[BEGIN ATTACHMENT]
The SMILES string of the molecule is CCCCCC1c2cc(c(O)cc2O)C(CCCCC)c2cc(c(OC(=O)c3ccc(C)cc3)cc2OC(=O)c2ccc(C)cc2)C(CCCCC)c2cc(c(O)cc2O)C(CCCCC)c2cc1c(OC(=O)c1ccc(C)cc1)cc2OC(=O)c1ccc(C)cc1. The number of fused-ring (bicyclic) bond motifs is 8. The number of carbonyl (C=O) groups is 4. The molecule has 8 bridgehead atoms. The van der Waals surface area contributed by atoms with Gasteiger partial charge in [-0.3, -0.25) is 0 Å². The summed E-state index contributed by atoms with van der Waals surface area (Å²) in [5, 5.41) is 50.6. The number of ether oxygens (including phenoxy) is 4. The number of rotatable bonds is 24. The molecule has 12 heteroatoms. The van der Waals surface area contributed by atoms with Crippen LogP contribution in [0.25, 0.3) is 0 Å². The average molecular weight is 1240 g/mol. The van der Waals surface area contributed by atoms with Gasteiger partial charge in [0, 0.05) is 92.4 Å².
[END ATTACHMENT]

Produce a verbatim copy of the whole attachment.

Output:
The SMILES string of the molecule is CCCCCC1c2cc(c(O)cc2O)C(CCCCC)c2cc(c(OC(=O)c3ccc(C)cc3)cc2OC(=O)c2ccc(C)cc2)C(CCCCC)c2cc(c(O)cc2O)C(CCCCC)c2cc1c(OC(=O)c1ccc(C)cc1)cc2OC(=O)c1ccc(C)cc1. The number of fused-ring (bicyclic) bond motifs is 8. The number of carbonyl (C=O) groups is 4. The molecule has 8 bridgehead atoms. The van der Waals surface area contributed by atoms with Gasteiger partial charge in [-0.3, -0.25) is 0 Å². The summed E-state index contributed by atoms with van der Waals surface area (Å²) in [5, 5.41) is 50.6. The number of ether oxygens (including phenoxy) is 4. The number of rotatable bonds is 24. The molecule has 12 heteroatoms. The van der Waals surface area contributed by atoms with Crippen LogP contribution in [0.25, 0.3) is 0 Å². The average molecular weight is 1240 g/mol. The van der Waals surface area contributed by atoms with Gasteiger partial charge in [0, 0.05) is 92.4 Å².